Rayyan, OmarIllustratorsecondary authorsome editionsconfirmed
Salmenoja, MargitTranslatorsecondary authorsome editionsconfirmed
Wilkins, RobAuthor photosecondary authorsome editionsconfirmed
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To Rhianna
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This is the bright candlelit room where the lifetimers are stored - shelf upon shelf of them, squat hourglasses, one for every living person, pouring their fine sand from the future into the past.
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Book description
When Mort’s father tries to get rid of his dim-witted son by offering him up for apprenticeship, nobody seems to want him – except for an elderly skeleton in a black cloak who turns out to be Death himself! After being accepted into Death’s unusual household, and watching a few souls be guided into the next world, Mort takes over the duty for a night or two, to give his master a break. With one ill-placed stroke of the scythe, he will split history in two, create a paradox that only a powerful wizard can rectify, and send Death on a quest to find out precisely what it is about life that humans enjoy – with predictably hilarious results!
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Amazon.com Product Description (ISBN 0061020680, Mass Market Paperback)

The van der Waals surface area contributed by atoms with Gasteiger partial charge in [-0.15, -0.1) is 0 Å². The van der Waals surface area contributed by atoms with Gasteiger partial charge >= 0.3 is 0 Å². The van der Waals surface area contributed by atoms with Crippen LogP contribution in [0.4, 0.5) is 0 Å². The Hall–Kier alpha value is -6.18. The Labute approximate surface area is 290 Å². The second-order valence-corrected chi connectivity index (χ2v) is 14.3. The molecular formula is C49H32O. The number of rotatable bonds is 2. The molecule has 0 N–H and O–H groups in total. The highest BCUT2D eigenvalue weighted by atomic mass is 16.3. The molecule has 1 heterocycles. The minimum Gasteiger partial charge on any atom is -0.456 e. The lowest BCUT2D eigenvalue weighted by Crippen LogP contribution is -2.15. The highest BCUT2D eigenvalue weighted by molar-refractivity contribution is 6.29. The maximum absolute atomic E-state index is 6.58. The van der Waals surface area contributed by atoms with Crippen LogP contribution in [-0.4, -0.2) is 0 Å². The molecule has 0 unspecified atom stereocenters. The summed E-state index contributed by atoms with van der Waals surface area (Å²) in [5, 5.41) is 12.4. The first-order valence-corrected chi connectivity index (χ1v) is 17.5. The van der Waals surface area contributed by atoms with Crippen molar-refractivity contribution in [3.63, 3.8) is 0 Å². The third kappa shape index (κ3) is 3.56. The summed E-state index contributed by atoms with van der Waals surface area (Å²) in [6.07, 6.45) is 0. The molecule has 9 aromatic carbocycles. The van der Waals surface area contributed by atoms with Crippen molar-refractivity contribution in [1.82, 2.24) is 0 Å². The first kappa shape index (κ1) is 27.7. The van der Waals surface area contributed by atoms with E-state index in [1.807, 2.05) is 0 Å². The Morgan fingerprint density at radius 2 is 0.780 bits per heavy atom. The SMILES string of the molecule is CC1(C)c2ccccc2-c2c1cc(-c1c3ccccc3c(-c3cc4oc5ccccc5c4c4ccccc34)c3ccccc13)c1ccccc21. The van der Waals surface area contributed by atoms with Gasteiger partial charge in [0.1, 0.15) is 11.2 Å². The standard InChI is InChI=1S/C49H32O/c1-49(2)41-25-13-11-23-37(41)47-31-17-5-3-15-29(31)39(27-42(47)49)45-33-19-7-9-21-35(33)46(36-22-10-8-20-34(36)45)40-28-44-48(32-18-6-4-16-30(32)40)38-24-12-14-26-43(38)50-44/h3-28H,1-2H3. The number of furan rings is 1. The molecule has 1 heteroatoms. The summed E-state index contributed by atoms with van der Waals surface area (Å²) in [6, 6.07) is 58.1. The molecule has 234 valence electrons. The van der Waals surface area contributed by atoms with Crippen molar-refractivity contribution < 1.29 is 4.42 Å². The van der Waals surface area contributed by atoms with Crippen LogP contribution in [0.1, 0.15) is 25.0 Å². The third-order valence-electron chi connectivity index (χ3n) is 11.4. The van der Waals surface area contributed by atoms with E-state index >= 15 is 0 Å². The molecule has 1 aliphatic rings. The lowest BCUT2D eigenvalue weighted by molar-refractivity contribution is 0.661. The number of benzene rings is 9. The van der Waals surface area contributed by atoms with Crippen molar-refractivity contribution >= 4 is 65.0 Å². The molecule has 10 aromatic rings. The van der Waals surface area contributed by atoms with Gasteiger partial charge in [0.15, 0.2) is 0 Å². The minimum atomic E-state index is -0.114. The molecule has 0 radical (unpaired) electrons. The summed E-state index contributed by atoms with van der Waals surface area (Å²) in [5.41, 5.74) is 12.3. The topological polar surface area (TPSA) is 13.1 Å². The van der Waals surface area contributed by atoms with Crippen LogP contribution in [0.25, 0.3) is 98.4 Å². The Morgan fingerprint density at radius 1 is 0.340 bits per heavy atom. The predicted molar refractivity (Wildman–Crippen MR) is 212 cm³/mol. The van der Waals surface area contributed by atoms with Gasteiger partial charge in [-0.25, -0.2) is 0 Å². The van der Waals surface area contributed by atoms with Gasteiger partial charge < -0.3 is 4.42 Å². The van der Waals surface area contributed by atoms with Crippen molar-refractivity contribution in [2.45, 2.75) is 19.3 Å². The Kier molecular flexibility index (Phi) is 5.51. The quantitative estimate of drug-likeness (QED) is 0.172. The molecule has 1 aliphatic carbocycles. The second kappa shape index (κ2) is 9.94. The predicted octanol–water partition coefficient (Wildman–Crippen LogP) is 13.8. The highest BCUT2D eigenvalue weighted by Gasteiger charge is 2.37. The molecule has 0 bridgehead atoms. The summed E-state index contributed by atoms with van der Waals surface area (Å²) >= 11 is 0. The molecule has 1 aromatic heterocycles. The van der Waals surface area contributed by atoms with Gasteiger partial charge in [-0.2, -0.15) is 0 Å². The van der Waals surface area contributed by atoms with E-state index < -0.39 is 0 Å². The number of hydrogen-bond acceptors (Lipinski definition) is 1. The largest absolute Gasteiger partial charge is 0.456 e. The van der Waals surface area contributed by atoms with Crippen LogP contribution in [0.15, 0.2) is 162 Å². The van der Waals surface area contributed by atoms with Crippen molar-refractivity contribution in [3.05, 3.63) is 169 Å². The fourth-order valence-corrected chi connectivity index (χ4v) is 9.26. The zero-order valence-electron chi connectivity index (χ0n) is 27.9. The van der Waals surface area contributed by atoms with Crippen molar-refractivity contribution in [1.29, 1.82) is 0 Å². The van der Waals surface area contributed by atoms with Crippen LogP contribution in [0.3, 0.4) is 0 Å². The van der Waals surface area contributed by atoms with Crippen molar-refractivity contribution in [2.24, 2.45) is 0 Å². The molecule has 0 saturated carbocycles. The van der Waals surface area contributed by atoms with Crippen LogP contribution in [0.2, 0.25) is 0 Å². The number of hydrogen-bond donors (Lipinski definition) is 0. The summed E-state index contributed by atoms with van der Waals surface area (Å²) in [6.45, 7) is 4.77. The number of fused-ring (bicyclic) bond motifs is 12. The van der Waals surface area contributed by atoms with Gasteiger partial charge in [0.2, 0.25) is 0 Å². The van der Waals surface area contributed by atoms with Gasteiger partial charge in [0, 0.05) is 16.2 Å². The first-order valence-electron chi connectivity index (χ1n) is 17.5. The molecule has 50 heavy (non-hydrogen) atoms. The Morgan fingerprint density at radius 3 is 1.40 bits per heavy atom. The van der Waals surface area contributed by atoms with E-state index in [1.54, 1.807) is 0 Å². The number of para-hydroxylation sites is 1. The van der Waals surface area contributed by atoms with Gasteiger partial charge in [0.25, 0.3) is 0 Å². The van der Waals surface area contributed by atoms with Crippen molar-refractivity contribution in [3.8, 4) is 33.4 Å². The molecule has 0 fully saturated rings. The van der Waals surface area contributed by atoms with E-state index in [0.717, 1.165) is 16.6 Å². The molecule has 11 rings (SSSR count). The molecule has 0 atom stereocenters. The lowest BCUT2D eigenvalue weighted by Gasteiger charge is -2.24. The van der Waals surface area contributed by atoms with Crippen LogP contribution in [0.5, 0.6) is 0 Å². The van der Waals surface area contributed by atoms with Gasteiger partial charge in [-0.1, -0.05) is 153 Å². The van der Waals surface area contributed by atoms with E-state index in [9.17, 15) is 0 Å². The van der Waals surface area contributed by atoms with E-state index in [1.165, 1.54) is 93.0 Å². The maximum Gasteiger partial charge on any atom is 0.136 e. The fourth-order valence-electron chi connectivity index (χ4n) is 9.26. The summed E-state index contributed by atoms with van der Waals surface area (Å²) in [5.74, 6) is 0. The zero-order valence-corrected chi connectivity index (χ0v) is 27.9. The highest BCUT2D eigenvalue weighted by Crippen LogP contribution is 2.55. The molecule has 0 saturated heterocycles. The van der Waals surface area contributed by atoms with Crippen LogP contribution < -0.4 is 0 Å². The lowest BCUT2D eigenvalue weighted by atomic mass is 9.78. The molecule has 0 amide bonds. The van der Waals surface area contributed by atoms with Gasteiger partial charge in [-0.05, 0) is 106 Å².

Terry Pratchett's profoundly irreverent novels are consistent number one bestseller in England, where they have catapulted him into the highest echelons of parody next to Mark Twain, Kurt Vonnegut, Douglas Adams, and Carl Hiaasen.

In this Discworld installment, Death comes to Mort with an offer he can't refuse -- especially since being, well, dead isn't compulsory.As Death's apprentice, he'll have free board and lodging, use of the company horse, and he won't need time off for family funerals. The position is everything Mort thought he'd ever wanted, until he discovers that this perfect job can be a killer on his love life.

(retrieved from Amazon Thu, 12 Mar 2015 18:08:03 -0400)

(see all 5 descriptions)

Unable to be objective, Mort, Death's bumbling apprentice, kills an assassin instead of Keli, the princess who should have been his victim. Reprint.

(summary from another edition)

» see all 9 descriptions